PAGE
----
H. scheideana blooms every year for me here in Berkeley, and is certainly evergreen in a wind protected and dappled shade setting, with lots of fertilizer and water as long as it doesn't freeze. It truly is adapted to our cool winter weather, because it pushes both flowers and new foliage for me even when temps get down into the hight 30'sF. There are also several other more commonly available species that will also do as well outdoors as long as the foliage doesn't freeze. These include H. latispatha, H. spissa, H. bourgeana, H. aurantiaca, H. matthiasae. Some of these can be bought online from suppliers such as Aloha Tropicals, or Stokes Tropicals in Louisiana. There are a few other suppliers in Southern California, but they don't ship. For those here in the SF Bay Area, getting the H. scheideana thru Monterey Bay Nursery is probably the easiest solution. Don't count on any of them flowering if you can't get the plant through the winter without freezing, as we just don't get hot enough to get blooms on new growth in less than a year, like they can in south Florida. Anyone growing 30 kinds of Heliconia in California has quite a collection, but I am willing to bet that over half of those varieties need a lot of help to get through a wet/cold winter, and are even less likely to survive year round outdoors here in northern California. If you stick with the kinds from higher elevation cloudforests in Southern Mexico, you can have thriving blooming clumps. Check out the Palmetum at Lake Merritt in Oakland to see a large clump of H. scheideana in bloom now. I do have some friends growing them in Sunset zone 15 conditions rather than 16 or 17, but you risk losing them to frost and never seeing them bloom.

    Bookmark   December 21, 2005 at 11:25PM
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BrianB(9 N CA)

I have a huge clump of H. schiediana in bloom right now. I also grow H. bourgiana, H. mathisae, H. dielsiana and a few others that are less hardy and greenhoused in winter. I can spare some Schiediana for a small price. Contact me to come visit, I'm in Oakland. H. schiediana is your best bet. Also if you are within sight of water (Martinez, Pittsburg, Antioch) you can get much better success than if you are along Ygnacio Vally Blvd. Zone 17 goes into Brentwood and they get both little frost and hot summers.

    Bookmark   December 27, 2005 at 5:46PM
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I am in Fresno and haven't had any problems with mine. I'm not sure what is exactly that I have since I got these from Holland bulb farm and were supposed to be tropica canna lilies and they clearly are not. Lol! I loved getting surprised though! I have these in the ground unprotected from our frosts and this has been their third summer.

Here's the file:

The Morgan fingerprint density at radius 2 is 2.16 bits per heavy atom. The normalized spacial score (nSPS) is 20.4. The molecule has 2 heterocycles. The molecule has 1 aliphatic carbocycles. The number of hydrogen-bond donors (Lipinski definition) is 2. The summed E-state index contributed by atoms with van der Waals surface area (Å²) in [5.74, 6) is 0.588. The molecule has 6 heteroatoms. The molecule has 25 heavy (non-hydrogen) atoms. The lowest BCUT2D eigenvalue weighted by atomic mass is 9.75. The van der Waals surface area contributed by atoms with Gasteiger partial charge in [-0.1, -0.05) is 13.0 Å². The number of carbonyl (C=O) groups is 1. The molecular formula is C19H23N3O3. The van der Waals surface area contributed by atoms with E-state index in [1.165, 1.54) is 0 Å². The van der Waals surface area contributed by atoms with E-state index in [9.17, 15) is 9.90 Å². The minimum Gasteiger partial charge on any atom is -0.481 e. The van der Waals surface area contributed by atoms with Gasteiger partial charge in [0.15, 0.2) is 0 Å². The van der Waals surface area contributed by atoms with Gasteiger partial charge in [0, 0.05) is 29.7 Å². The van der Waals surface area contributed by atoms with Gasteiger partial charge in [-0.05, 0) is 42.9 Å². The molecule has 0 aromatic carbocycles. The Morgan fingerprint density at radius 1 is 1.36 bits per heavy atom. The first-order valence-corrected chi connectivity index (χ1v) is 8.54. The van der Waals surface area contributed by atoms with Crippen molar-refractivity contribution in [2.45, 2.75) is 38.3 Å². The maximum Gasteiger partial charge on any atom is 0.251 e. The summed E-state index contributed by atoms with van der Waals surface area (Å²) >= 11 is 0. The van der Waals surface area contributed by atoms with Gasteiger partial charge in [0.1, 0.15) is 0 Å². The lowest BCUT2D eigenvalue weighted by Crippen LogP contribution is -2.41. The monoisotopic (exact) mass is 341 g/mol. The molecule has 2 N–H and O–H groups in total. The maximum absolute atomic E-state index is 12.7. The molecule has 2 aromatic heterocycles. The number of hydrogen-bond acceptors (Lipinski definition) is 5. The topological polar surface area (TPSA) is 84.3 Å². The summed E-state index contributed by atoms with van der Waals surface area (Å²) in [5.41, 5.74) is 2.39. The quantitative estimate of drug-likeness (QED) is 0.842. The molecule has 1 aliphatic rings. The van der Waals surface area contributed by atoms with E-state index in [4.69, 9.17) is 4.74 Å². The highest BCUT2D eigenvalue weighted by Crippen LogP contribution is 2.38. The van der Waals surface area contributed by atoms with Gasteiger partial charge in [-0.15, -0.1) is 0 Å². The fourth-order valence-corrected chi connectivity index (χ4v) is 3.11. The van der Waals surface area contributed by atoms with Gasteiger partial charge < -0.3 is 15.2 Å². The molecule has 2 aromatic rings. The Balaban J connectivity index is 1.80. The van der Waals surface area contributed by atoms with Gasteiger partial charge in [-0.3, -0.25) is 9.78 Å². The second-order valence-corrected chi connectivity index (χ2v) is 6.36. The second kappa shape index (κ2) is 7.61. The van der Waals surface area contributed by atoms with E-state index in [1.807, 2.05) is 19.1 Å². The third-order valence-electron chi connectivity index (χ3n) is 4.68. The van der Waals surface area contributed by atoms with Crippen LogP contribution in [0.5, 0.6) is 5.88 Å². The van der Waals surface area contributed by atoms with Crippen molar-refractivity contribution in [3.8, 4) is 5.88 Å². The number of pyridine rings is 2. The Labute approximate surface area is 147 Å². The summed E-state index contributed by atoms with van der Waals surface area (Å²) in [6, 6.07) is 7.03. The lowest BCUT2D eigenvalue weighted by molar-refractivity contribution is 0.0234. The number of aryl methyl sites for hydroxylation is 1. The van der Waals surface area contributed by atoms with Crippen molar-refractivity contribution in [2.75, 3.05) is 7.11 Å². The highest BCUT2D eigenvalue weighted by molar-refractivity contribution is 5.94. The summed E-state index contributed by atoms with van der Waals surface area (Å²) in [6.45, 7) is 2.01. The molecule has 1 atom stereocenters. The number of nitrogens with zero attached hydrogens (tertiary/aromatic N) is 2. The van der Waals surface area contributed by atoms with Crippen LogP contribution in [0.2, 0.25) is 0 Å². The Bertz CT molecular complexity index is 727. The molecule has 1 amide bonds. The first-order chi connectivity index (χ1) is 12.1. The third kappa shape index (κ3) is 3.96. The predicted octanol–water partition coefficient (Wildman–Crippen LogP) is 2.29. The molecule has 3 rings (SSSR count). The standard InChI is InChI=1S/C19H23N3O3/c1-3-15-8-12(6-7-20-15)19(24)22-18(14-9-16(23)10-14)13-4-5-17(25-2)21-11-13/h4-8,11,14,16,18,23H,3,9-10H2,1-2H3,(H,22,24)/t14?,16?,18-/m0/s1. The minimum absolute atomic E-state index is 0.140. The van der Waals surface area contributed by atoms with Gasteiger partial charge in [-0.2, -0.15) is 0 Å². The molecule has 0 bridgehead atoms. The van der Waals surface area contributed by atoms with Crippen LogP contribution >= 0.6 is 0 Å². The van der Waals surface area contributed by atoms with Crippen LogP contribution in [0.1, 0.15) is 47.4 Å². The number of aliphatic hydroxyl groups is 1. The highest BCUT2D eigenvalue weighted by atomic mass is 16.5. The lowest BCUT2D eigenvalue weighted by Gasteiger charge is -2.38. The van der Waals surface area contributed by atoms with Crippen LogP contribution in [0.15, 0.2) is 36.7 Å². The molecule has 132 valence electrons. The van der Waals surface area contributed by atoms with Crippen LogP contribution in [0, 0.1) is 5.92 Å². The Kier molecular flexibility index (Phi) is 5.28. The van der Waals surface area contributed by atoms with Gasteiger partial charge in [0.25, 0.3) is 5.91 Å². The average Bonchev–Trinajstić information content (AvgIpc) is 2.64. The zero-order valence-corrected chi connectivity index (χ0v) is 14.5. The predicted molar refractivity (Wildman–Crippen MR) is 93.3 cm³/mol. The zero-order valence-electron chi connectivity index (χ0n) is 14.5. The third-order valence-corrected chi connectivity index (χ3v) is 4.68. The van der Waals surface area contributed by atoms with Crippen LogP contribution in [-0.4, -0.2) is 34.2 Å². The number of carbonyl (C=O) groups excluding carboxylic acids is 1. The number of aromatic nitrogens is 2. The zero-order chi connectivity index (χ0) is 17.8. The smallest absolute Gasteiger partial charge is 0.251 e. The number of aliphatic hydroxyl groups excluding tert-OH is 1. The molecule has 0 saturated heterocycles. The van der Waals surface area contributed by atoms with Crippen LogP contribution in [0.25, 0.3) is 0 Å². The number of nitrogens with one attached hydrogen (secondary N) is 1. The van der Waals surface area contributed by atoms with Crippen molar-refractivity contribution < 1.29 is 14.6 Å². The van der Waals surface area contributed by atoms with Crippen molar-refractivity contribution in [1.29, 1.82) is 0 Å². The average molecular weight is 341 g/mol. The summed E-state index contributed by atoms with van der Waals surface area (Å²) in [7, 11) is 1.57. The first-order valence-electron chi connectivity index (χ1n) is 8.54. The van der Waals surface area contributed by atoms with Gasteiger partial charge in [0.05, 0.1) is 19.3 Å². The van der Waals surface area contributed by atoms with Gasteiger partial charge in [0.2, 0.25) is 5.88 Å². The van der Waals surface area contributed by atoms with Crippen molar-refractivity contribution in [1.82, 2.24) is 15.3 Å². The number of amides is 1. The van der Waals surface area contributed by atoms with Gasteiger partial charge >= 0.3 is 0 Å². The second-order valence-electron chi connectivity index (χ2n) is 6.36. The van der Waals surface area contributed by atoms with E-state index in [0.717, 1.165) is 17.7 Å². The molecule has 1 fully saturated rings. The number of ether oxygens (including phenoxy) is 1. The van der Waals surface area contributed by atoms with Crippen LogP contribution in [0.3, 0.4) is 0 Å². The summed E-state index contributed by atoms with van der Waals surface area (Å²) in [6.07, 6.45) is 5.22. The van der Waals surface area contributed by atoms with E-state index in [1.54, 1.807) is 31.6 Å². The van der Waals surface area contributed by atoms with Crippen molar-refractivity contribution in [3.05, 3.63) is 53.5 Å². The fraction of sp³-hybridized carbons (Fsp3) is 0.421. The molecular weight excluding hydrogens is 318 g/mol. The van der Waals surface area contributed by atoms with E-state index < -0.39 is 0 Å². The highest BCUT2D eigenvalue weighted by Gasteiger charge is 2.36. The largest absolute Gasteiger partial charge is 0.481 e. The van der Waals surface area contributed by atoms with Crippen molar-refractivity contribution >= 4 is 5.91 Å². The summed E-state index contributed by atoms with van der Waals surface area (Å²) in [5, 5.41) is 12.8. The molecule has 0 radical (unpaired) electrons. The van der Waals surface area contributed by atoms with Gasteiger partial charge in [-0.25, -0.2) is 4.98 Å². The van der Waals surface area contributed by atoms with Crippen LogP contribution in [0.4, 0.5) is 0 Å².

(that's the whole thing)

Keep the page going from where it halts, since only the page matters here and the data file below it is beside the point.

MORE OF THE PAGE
Bookmark   July 3, 2014 at 4:54PM
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A bit of a closer look at the flowers would help, but those definitely look like Canna Lilies from here. They're certainly not Heliconias.

    Bookmark   July 4, 2014 at 12:00AM
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garyfla_gw(10 Florida)

Would tend to agree with tropic.. What makes you think they are not Canna?? I grow both but tend to favor Heliconia as they don't get leaf rollers or "rust" One distinct advantage to canna is that it responds to cold by going dormant rather than croaking lol gary

    Bookmark   July 5, 2014 at 6:14AM
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I believe they are different because I own a lot of cannas and they blossom similarly to the heliconias I saw that looked similar to a canna lily if you Google it you can see what I mean. I saw this variety all over Costa Rica last week, everyone told me they were from the heliconia family. I thought the same as you two before. The blossoms have a different look but yet so similarly to cannas. Anyone else able to tell us what it is?

    Bookmark   July 12, 2014 at 5:55PM
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Sorry, a closer look! Anybody able to grow heliconias successfully indoors or in zone 9?

    Bookmark   July 12, 2014 at 6:01PM
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And I thought I was lucky, you were right. It's a variety of cannas I wasn't familiar with before now. I still want some of these tropical flowers (heliconias) but after looking into it for our 9 b zone, they'd be miserable!

    Bookmark   July 12, 2014 at 7:39PM